Posts Tagged ‘the list’

HitListed!

May 9, 2011

We were absolutely thrilled with the recent List Eating & Drinking Awards held on the 26th April!

Centotre was HitListed as a highly-recommended Edinburgh breakfast destination – open from 7.30 daily (10am on Sundays), Live music venue – with our Jazzmain Trio joining us again this summer for sophisticated Sunday sessions! And, for our dedication to local produce, direct trade and seasonal Scottish ingredients! Well done to all the team and thanks again to all our customers, friends, suppliers and extended Love Happy Food family for your continued support!

Read full review below…

We are also excited to celebrate our sister venue, The Scottish Cafe & Restaurant’s, HitListing as a highly-recommended Arts Venue eatery! Well done to the TSC team and a big thanks to all our wonderful customers, friends and suppliers for your support – we certainly couldn’t do it without you!

The Scottish Cafe was also highly-recommended for their top notch Breakfasts – open from 8am daily (10am on Sundays), their delicious coffee – served all day (with homemade cake if you fancy it) and the same dedicated philosophy of direct trade – sourcing fresh seasonal Scottish ingredients as locally as possible from a long list of artisan producers from all over Scotland.

CENTOTRE
103 George Street, New Town, EH2 3ES | 0131 225 1550 | www.centotre.com
Open : Monday to Thursday – 7.30am until 10pm. Friday and Saturday – 7.30am until 11pm. Sundays – 10am until 8pm (extended in the Festival). Bar open : Monday to Saturday – 7.30am until midnight. Sundays – 10am until 10pm.

Like sister establishment The Scottish Cafe and Restaurant, Centotre promises to serve ‘happy food’, their term for food made with fresh, locally sourced ingredients. True to their word, Victor and Carina Contini work with a large band of Scottish businesses and an impressive list of suppliers can be found on their website.

The interior of their George Street restaurant is also striking, a former bank with high, ornate ceilings, tall pillars and pristine white tables. Perhaps to cater for surrounding businesses Centotre opens nice and early at 7.30am for breakfast servings of pastries , rolls and even waffle dishes. The evening a la carte menu features pastas, pizza, salads and main courses. A starter of silky gnocchi is surrounded by cream, sprigs of dill and smoked salmon. A main course of venison arrives with a tangy horseradish dressing and grilled vegetables. Desserts at Centotre are worth saving room for, particularly a delightfully crunchy meringue filled with berries and cream.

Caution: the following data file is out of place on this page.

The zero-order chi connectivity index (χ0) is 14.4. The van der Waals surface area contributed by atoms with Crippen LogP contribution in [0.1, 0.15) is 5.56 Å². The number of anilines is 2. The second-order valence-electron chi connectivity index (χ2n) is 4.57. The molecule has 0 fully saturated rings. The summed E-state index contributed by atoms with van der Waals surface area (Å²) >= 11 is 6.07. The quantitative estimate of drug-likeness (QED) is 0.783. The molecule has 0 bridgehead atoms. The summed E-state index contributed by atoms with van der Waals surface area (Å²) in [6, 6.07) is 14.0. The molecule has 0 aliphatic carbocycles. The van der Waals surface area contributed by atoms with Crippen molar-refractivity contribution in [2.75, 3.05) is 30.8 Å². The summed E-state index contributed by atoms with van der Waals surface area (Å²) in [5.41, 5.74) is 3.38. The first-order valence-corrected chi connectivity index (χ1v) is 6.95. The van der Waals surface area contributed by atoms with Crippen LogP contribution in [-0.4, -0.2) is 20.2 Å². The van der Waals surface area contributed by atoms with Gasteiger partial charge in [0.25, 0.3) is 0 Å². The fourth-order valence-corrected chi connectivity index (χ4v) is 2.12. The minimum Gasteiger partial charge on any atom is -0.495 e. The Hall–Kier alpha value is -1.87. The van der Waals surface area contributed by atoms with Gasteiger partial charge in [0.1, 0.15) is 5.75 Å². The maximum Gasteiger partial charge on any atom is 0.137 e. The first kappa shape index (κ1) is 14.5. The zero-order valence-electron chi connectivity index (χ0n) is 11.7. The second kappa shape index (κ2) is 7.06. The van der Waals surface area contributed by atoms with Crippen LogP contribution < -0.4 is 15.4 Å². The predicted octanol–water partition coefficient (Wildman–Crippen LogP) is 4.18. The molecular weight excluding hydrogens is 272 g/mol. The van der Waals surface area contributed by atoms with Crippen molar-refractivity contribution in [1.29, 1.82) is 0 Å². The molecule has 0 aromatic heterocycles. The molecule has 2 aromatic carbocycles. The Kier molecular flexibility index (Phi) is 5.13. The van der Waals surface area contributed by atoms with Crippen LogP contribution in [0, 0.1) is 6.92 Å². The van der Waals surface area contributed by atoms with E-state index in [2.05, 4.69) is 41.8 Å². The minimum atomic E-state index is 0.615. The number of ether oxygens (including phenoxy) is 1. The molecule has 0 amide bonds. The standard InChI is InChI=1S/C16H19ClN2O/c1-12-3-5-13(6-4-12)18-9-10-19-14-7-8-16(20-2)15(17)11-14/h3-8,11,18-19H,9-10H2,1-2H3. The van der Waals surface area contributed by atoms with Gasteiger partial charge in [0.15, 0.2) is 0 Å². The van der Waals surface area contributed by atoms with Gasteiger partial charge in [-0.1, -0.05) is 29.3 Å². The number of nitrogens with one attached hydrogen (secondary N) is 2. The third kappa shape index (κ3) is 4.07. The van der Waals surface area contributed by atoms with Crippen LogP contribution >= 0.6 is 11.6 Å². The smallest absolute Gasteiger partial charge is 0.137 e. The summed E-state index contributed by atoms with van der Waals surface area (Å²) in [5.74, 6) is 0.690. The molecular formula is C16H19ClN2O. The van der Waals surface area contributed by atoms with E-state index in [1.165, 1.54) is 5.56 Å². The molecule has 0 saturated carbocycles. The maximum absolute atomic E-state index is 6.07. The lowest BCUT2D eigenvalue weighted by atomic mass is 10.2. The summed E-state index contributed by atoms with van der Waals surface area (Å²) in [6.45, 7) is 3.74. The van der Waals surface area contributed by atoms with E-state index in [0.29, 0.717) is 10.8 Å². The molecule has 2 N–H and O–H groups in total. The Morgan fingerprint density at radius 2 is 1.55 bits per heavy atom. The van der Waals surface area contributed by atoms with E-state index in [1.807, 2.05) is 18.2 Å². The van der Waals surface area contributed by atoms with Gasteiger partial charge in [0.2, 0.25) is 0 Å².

+ Admirable commitment to local businesses
– Generous cream in pasta dishes might not appeal

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Supplier Special: Humphrey Errington

August 25, 2009

Humphrey Errington, also known as The Man Who Saved Scottish Cheese, was in Centotre for a visit with Victor the other day. Humphrey is one of our favourite suppliers and we are delighted to get local Scottish cheese from him.

Here’s an excerpt from the story in The List of how Humphrey saved Scotland’s favourite cheeses:

Nearly 15 years ago Humphrey Errington’s tiny but highly regarded cheesemaking operation was threatened by closure under a harshly enforced health regulation. Nicki Holmyard recalls his landmark battle.

Lanark Blue is a firm favourite on Scottish cheeseboards and without it, there might not be such a thing as a Scottish cheeseboard at all. Certainly not one where terms such as ‘farmhouse,’ ‘hand-made’ and ‘unpasteurised’ could attach themselves to the best of the selection upon it.

The man who created Lanark Blue, Humphrey Errington, farms 400 sheep near Carnwath in the Lanarkshire countryside and began making cheese in the mid-1980s as a diversification exercise to add value to his flock. In doing so he created the first new Scottish blue cheese for centuries. ‘Cheese making in the past was always a part of farming and I wanted to revive the tradition,’ he says.

By the mid-1990s, having perfected his unpasteurised cheese and found plenty of regular buyers, Errington fell foul of the local environmental health authorities, who wanted him to produce a ‘safe’ pasteurised cheese.

Problems escalated when Clydesdale Council claimed to have found Listeria monocytogenes in a sample and demanded all produce be recalled. Devastated by the news, Errington had his own tests done, the majority of which failed to find any listeria, while a few found minute amounts of a non-dangerous strain. He decided to appeal against the council’s decision and the case went to court. Legal arguments dragged on for over a year, making Errington and his flock a regular news item.

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